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What to do about immigration

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What to do about immigration

By: Lena Peschmann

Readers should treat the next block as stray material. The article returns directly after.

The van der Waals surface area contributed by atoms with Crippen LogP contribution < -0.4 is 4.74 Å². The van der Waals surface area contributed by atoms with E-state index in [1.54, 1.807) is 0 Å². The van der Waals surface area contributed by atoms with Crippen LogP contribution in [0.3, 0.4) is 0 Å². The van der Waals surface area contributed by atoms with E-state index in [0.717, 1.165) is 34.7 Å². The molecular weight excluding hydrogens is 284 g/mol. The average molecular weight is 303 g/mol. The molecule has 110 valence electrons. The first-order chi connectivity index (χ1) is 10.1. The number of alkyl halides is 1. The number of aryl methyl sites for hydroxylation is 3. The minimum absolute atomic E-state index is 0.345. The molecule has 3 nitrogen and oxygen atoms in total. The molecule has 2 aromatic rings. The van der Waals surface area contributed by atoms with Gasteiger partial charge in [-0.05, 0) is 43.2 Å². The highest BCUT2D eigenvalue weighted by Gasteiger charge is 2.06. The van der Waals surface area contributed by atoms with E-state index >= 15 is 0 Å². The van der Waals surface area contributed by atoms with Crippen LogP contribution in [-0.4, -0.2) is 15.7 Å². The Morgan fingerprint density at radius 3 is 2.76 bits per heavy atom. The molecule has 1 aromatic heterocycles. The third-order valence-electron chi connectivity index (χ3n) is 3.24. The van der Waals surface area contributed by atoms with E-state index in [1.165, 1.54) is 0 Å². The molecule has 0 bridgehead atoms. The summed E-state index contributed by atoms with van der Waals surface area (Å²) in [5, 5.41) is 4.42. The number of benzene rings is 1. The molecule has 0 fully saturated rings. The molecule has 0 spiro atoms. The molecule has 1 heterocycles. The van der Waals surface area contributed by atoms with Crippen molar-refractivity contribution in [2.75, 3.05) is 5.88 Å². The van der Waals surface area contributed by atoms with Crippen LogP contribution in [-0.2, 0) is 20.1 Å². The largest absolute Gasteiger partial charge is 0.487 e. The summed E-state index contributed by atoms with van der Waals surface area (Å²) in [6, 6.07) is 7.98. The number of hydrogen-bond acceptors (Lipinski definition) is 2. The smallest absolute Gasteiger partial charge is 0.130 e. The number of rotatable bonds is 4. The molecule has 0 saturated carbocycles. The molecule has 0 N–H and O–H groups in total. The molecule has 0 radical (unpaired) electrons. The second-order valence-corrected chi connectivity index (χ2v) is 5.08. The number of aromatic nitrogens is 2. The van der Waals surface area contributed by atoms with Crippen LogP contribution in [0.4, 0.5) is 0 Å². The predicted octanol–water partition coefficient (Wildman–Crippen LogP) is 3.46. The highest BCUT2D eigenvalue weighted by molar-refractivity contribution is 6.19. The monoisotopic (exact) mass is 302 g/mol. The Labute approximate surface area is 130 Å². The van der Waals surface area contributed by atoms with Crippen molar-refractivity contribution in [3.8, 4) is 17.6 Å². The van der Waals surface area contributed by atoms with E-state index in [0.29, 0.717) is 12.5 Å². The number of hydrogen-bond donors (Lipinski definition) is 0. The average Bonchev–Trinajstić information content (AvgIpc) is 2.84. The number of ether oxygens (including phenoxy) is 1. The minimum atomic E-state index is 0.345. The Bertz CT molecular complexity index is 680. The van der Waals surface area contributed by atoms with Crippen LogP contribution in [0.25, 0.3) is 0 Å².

What To Do About Immigration The concern about the impact that immigration impose on American society is not a new one. Since the discovery of the New World immigrants from all over the world moved to American continent in search of a better life, that this vast and rich in sources, yet scarce in population land had promised them. Soon the immigrants outnumbered the native population. They came from England, Europe and Asia. In addition, millions of Africans were imported as slaves. By 1700 the United States became a country of immigrants and more were still to come. At that time America welcomed everybody who ventured to settle in the new country. At the end of the last century, however, not all immigrants were gladly received. The Chinese Exclusion Act of 1882 shut the door for Chines immigrants. It was followed by Quota Act of 1921 and Immigration Act of 1924 which restricted immigration from southern and eastern Europe. Finally, the Immigration and Nationality Act of 1965 restricted the number of immigrants from every nation. Today, as the United States experience "the fourth wave" of immigration, the debate about what to do about it heats up. According to Linda Chavez, "In 1993 ['],over 800,000 legal immigrants were admitted to the United States and an estimated 300,000 illegal aliens settled here, more or less permanently. Over the last decade, as many as ten million legal and illegal immigrants established permanent residence'" (327). However, as Kenney David remarks the numbers by themselves, may not be so disturbing, for the foreign-born people represent only 8.7 percent of entire population of the United States (311). What bothers many Americans is the fact that the majority of immigrants comes from Latin America, predominately Mexico. The main objective of so-called "nativists", to whom one can refer Nicolaus Mills, is that the growing ratio of Hispanics leads to disintegration of the American nation as a union. In his article called "Lifeboat Ethics and Immigration Fears" he explores the issue of immigration and the problems it causes. Mills sees immigration as a threat to American nation as an ethnic group. He expresses his concern that high birth rates and liberal immigration laws allowing to bring relatives result in a high percentage of Mexican population in some areas. In his article Mills agrees with Peter Brimelow saying that "the current mass immigration from predominantly non-European countries threatens not 'only racial hegemony of white Americans' but the ethnic balance responsible for our social cohesion as a nation"(339). The next issue that Mills rises in his article is the economic effect of immigration. Here, he agrees with many nativists that due to the character of the modern immigration which according to them consists mainly from undereducated and unskilled people and due to the liberal immigration laws, the society takes upon itself additional expenses to take care of their children and elderly relatives. And yet the illegal immigration is even bigger issue. He gives an example of California where "the cost to taxpayers of illegal aliens and their U.S. born children [is] at $3 billion annually" (340). Many of them receive the same aid from the government as the citizens do. According to Mills, "[m]ore than a quarter of all immigrants over the age of sixty-five now receive SSI, at a cost of $2 billion annually", he points out and goes on to say that "it cost the seven states with the highest number of immigrants $3.1 billion to educate 641,000 undocumented children" (344). Mills insist the government should stop giving out favors to immigrants. Therefore, he supports the Proposition 187, which was "designed to cut virtually all state aid" to illegal immigrants (340). In addition, he is against the law granting citizenship to children of illegal immigrants and their mothers. Mills calls this law a loophole and an invitation for exploitation (343). However, not only expenses on welfare and education worry Mills. He also opposes the impact of immigration on native workers, who have to compete with immigrants for jobs, wages and housing. "According to the economist George Borjas, a third of their [native workers] decline in wages during the 1980s was a result of immigration", Mills point out (346). In addition, Mills argues with those who praise the immigrants for "revival of our inner cities" on expense of those born in the United States. "Are they to be pushed to still more neglected neighborhoods?", he wonders (345). On the whole, Mills insists that the American society should take a better care of its own members before supporting the immigrants. He concludes his argument making a strong point by saying "There is no credible way to talk about compassion for those living beyond our borders when we have so little regard for the needs of our own poor' (347). Mills position is quite clear and coincides with a popular opinion that the immigration has a negative impact. He quots the results of 1993 Yankeovich poll reporting that seventy three percent of nation wants the government to take tougher sanctions on immigration (314). But Mills goes further expressing intolerance of any immigration whether it is legal or illegal and his article confirms the point of view of some radicals that the authorities of the United States need to sign the moratorium on the immigration. According to Mills "It is a lifeboat ethics that says we aren't making it as a nation and that taking on even more people can only make our problems worse" (340). Notwithstanding, that not everybody opposes immigration. The pro-immigration liberals argue that immigrants do not present any threat to the American culture and identity and that the society could only benefit economically by accepting more of them. David Kennedy, a professor of American history at Stanford University, is one of the defenders of pro-immigration policy. In his article "Can We Still Afford to Be a Nation of Immigrants?" he relying on historical evidence and contemporary statistics tries to convince the audience that America needs immigrants. Like Mills, Kennedy is also concerned about the impact of immigration on American culture and ethnicity. He even goes further supposing that Mexican-Americans could "challenge the existing cultural, political, legal, commercial, and educational systems to change fundamentally not only language but also the very institutions in which they do business" (314). But unlike Mills, who views the solution of the problem in abolishing immigration altogether, Kennedy suggests to be "less confrontational, more generous, and more welcoming than our current anxieties sometimes incline us to be"(315). He points out that, first of all, we can not predict the consequences of this phenomena, as there was no such precedent in American history when "[no other]immigrant group had the size and concentration and easy access to its original culture that the Mexican immigrant in the Southwest today" (315). Secondly, he acknowledges the possibility that the American Southwest may become "a kind of Chicano Quebec", but he is convinced that we should help the immigrants "become as well integrated in the larger American society" as were the earlier immigrants, rather than step on the path of a "cultural warfare"(315). As one can see, although Kennedy express the same concern as Mills does, his way to deal with the problem is quite different. The other aspect where Kennedy's point of view is altered from that of Mills' is the economic. Kennedy, unlike Mills who sees the immigration as a burden, tries to convince us that "immigration is a bargain for any receiving society"(311). First of all, in an attempt to support his argument Kennedy suggests to ...